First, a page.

bones


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bones

1. n. dice. (See additional forms at bone.) Toss me the bones and get out your checkbooks.
2. n. a nickname for a ship’s physician. (From sawbones. Also the nickname of the doctor on the starship Enterprise of Star Trek fame.) This fat bones actually wanted me to lose weight.
3. n. a nickname for a skinny person. (Also a term of address.) Ask bones there what he wants to drink.
4. n. dollars; money; cash. The tickets only cost a few bones, but the play was lousy and I want my money back.
See also: bone
References in classic literature ?
This story was immediately matched by a thrice marvellous adventure of Brom Bones, who made light of the Galloping Hessian as an arrant jockey.
Ichabod, who had no relish for this strange midnight companion, and bethought himself of the adventure of Brom Bones with the Galloping Hessian, now quickened his steed in hopes of leaving him behind.
Against the new masonry I re-erected the old rampart of bones.
The bones were those of a large man--a man of wondrous strength and vitality Tarzan knew he must have been to have penetrated thus far through the dangers of Africa with such a ponderous yet at the same time futile armament.
I'm making bone soup, sir, and wondering why I ever went to sea.
We'll give up bones today and have eyes instead; that will be more interesting to you," added Rose, seeing no ardent thirst for physiological information in his face.
Most physiologists believe that the bones of the skull are homologous with--that is correspond in number and in relative connexion with--the elemental parts of a certain number of vertebrae.
They were beasts, fighting over bones, destroying one another for bones.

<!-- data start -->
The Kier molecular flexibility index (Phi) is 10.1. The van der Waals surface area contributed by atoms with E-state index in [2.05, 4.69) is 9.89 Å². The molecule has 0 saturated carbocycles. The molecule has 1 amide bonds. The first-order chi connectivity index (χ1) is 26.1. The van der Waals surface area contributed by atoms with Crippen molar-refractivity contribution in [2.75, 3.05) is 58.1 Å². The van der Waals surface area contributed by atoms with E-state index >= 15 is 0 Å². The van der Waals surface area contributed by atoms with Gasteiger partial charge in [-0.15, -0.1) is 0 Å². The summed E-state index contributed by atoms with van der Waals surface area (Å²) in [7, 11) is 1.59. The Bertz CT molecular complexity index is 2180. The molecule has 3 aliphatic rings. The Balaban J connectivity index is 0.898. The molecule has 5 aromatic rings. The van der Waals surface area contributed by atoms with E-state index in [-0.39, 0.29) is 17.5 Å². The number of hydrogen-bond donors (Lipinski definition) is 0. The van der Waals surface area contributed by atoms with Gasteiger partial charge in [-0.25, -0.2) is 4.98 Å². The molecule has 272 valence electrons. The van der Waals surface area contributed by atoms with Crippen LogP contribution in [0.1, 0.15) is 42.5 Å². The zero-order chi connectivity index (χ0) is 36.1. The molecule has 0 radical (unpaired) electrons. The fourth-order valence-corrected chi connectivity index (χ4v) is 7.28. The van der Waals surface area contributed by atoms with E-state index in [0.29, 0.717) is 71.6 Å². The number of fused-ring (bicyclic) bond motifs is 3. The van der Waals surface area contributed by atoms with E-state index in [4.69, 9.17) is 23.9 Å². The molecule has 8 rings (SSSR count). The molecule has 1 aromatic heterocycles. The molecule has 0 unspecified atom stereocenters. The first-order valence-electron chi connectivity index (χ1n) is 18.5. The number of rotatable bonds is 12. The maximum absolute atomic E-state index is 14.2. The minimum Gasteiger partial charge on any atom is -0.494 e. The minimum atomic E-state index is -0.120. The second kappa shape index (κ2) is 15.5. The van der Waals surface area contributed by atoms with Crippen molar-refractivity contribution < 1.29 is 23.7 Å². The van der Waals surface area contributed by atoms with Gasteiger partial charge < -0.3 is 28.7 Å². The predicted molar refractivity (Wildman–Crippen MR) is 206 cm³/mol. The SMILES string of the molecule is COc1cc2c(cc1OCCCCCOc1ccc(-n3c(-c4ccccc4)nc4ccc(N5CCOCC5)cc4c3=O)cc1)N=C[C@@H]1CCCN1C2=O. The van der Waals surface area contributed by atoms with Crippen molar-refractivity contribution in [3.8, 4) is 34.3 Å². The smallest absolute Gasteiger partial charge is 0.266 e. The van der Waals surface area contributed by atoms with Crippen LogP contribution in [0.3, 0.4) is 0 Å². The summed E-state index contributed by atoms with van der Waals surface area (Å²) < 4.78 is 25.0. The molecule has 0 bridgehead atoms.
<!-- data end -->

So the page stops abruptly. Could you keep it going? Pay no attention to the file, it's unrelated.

Mr Wegg, if you was brought here loose in a bag to be articulated, I'd name your smallest bones blindfold equally with your largest, as fast as I could pick 'em out, and I'd sort 'em all, and sort your wertebrae, in a manner that would equally surprise and charm you.
He took a little bone the size of a bean out of a pill-box.
But the thought never entered his mind of profiting by this accident; he had seen from the manner in which the arm was bent, and from the noise it made in bending, that the bone was fractured, and that the patient must be in great pain; and now he thought of nothing else but of administering relief to the sufferer, however little benevolent the man had shown himself during their short interview.
He bounded towards her joyously, and she met him with shrewd fangs that laid his cheek open to the bone.
Then Marian tells how, when the huntsmen cut up the stag, they threw the bone called the raven's bone to one that sat and croaked for it.
First, Jemmy Tweedle felt on his hinder head the direful bone.
It was an old bone, which may, according to appearances, have served in other crimes.